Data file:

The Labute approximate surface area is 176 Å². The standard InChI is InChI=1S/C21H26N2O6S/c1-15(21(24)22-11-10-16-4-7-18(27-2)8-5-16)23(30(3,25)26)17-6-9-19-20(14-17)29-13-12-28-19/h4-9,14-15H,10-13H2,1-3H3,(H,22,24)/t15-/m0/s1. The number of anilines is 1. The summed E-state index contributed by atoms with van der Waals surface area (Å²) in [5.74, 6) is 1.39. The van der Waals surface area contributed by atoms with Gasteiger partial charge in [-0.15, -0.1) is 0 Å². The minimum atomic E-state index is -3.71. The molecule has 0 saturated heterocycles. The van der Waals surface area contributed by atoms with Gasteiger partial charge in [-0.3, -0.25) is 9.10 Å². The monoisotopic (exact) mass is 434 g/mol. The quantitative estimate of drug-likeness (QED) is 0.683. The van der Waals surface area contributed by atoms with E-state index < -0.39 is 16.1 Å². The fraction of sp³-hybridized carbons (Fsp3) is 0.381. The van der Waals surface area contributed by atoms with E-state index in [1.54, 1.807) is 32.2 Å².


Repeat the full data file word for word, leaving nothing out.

The Labute approximate surface area is 176 Å². The standard InChI is InChI=1S/C21H26N2O6S/c1-15(21(24)22-11-10-16-4-7-18(27-2)8-5-16)23(30(3,25)26)17-6-9-19-20(14-17)29-13-12-28-19/h4-9,14-15H,10-13H2,1-3H3,(H,22,24)/t15-/m0/s1. The number of anilines is 1. The summed E-state index contributed by atoms with van der Waals surface area (Å²) in [5.74, 6) is 1.39. The van der Waals surface area contributed by atoms with Gasteiger partial charge in [-0.15, -0.1) is 0 Å². The minimum atomic E-state index is -3.71. The molecule has 0 saturated heterocycles. The van der Waals surface area contributed by atoms with Gasteiger partial charge in [-0.3, -0.25) is 9.10 Å². The monoisotopic (exact) mass is 434 g/mol. The quantitative estimate of drug-likeness (QED) is 0.683. The van der Waals surface area contributed by atoms with E-state index < -0.39 is 16.1 Å². The fraction of sp³-hybridized carbons (Fsp3) is 0.381. The van der Waals surface area contributed by atoms with E-state index in [1.54, 1.807) is 32.2 Å².